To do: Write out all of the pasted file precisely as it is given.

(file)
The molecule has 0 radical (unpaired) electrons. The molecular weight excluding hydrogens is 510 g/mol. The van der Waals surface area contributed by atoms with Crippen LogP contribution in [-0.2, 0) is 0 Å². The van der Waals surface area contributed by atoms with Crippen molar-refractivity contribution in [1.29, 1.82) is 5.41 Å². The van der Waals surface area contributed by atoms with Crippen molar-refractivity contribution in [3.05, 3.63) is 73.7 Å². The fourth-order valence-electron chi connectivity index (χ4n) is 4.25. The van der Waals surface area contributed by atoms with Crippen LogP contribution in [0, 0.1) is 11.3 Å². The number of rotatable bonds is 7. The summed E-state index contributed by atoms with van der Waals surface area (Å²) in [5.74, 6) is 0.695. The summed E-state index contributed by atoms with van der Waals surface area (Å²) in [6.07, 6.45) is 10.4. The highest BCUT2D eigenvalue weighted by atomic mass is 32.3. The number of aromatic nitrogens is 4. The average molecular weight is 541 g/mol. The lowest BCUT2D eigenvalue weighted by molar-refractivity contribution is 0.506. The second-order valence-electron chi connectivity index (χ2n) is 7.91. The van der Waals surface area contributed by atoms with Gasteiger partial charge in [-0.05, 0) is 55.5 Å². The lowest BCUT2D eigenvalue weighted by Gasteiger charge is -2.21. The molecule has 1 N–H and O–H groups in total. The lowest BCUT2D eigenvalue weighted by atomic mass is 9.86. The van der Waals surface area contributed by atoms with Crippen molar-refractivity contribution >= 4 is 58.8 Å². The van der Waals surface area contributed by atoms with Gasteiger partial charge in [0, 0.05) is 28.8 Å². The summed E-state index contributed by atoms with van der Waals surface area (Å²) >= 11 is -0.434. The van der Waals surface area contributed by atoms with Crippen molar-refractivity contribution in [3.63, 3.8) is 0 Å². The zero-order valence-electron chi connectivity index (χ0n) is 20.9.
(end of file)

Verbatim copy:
The molecule has 0 radical (unpaired) electrons. The molecular weight excluding hydrogens is 510 g/mol. The van der Waals surface area contributed by atoms with Crippen LogP contribution in [-0.2, 0) is 0 Å². The van der Waals surface area contributed by atoms with Crippen molar-refractivity contribution in [1.29, 1.82) is 5.41 Å². The van der Waals surface area contributed by atoms with Crippen molar-refractivity contribution in [3.05, 3.63) is 73.7 Å². The fourth-order valence-electron chi connectivity index (χ4n) is 4.25. The van der Waals surface area contributed by atoms with Crippen LogP contribution in [0, 0.1) is 11.3 Å². The number of rotatable bonds is 7. The summed E-state index contributed by atoms with van der Waals surface area (Å²) in [5.74, 6) is 0.695. The summed E-state index contributed by atoms with van der Waals surface area (Å²) in [6.07, 6.45) is 10.4. The highest BCUT2D eigenvalue weighted by atomic mass is 32.3. The number of aromatic nitrogens is 4. The average molecular weight is 541 g/mol. The lowest BCUT2D eigenvalue weighted by molar-refractivity contribution is 0.506. The second-order valence-electron chi connectivity index (χ2n) is 7.91. The van der Waals surface area contributed by atoms with Gasteiger partial charge in [-0.05, 0) is 55.5 Å². The lowest BCUT2D eigenvalue weighted by Gasteiger charge is -2.21. The molecule has 1 N–H and O–H groups in total. The lowest BCUT2D eigenvalue weighted by atomic mass is 9.86. The van der Waals surface area contributed by atoms with Crippen molar-refractivity contribution >= 4 is 58.8 Å². The van der Waals surface area contributed by atoms with Gasteiger partial charge in [0, 0.05) is 28.8 Å². The summed E-state index contributed by atoms with van der Waals surface area (Å²) >= 11 is -0.434. The van der Waals surface area contributed by atoms with Crippen molar-refractivity contribution in [3.63, 3.8) is 0 Å². The zero-order valence-electron chi connectivity index (χ0n) is 20.9.